“We had pretty good idea.” He smiles and wry smile and says “We were here. We knew what they were capable of….and for a while we got letters” and he paused a few seconds and says “And there were rumors and some newspaper reports but we didn’t have any idea on the scope of the Holocaust.”
I think for a few seconds if I should ask the next question but eventually my curiosity out wills my reluctance and I say “Didn’t it make you want to join the Army when you graduated High School. To avenge what was being done.”
He smiles at me in the way a professor might smile at a favored student who has asked a profoundly stupid question and says. “You have been watching to many movies…. You have to remember Paul that when I graduated High School I was only 17 years old and I couldn’t have joined the Army even if I wanted to. And when I turned 18 and was going to be drafted I didn’t ask for a student deferment I just ask to finish the year.”
I reflect on this for a few moments thinking about my Dad’s improbable journey. At almost 14 years of age arriving in this country speaking very little English, if any, and 3 years later being accepted at University. My father’s boyhood friend who had been Kindertransported to England once described my father’s musings about America as Fairyland. And it indeed it had been for my father and why should he have been in hurry to scurry off to the army perhaps to get his ass shot off.”
By this point we had reached a place called Judengasse. It is an old part of the city, where the Jews of Vienna had shopped from the 17th century until the beginning of 2nd World War. My father has walked me here to share some of the history of Vienesse Jewry but as he is describing the area something catches my eye and I can’t contain my laughter. Confused, and likely a little annoyed, he asks “What so funny.”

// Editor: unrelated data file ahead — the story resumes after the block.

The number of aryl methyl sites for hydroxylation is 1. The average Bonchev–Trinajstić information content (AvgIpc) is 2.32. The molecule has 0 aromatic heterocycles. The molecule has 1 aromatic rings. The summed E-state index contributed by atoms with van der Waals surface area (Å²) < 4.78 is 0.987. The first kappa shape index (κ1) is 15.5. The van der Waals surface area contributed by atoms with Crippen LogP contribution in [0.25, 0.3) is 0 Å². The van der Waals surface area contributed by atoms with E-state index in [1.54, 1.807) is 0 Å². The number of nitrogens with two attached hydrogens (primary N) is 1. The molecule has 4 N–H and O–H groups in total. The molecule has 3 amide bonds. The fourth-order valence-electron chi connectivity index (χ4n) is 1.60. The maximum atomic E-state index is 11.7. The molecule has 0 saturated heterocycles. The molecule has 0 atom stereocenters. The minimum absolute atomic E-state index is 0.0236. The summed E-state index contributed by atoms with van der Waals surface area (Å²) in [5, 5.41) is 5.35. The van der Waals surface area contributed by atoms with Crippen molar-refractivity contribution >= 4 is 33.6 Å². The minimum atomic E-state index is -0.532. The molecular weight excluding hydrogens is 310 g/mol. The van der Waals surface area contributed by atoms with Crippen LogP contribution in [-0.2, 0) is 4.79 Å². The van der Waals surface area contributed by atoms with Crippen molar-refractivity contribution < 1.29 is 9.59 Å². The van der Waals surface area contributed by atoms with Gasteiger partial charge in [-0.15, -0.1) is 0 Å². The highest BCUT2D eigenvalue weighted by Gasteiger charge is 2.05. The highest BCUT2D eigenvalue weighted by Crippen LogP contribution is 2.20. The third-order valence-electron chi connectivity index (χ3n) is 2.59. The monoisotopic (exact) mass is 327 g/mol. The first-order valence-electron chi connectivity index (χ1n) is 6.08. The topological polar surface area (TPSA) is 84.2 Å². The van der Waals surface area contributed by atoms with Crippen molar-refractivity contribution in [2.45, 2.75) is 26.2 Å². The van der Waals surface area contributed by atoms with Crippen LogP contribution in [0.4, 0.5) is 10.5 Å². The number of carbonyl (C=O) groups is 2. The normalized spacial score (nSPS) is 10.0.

Instead of saying anything I point to a pub behind him and when he sees the object of my humor he laughs too. It is a pub called the Vulcania, the same name as the ship that transported him to the United States. I ask him if wants to get a beer but he declines and we continue our walk.
Not far from there, past Ruprechtskirche we come to come to a broad plaza that overlooks the Ringstrasse and the Danube Canal. My father points off to the left and says “That is where the Hotel Metropole used to be…Gestapo Hq. “ I look and don’t see anything but some relatively modern buildings and ask “Did it get flattened by the Allied Bombing Raids?” He just nod’s his head no doubt lost in thoughts viewing a feared place, now destroyed, must bring.
There are so many questions I could ask him now about the Gestapo and how he must have feared them or what it was like having to dodge storm troopers but I decide to go another way and ask “What was this place like when you returned after the war?”
“What was this place like when you returned after the war?”
He paused before answering, searching for the correct description and asked me “Have you ever seen a movie called “The Third Man” with Orson Wells.”
“Well it was like that.”
“You mean it was in black and white?”
“You think your are being a smart ass but the truth is it kind of was in black and white. The city was in ruins and there wasn’t a lot of color. Civilians had no food and had to scramble to just get by…people would do anything for a few cigarettes and a Hershey bar. And then of course there was the fact that Vienna was on the front lines of the cold war. The Russians and US constantly playing games with each other.”
And then he stopped talking, almost as if he had said too much and is silent for a while. I sense that I have pressed into unpleasant memories a little too hard and say “Is that the Danube down there.”
“No, that is the Danube canal. The Danube is some way beyond that.”
“Didn’t your family go to some sort of club down there.”
“It wasn’t really a club. It was just a place where poor people would gather on the mud flats and swim and enjoy whatever leisure time they had. The club name was really more an irony….but your Grandfather liked it.”
“She went sometimes but your grandfather had a girlfriend there.”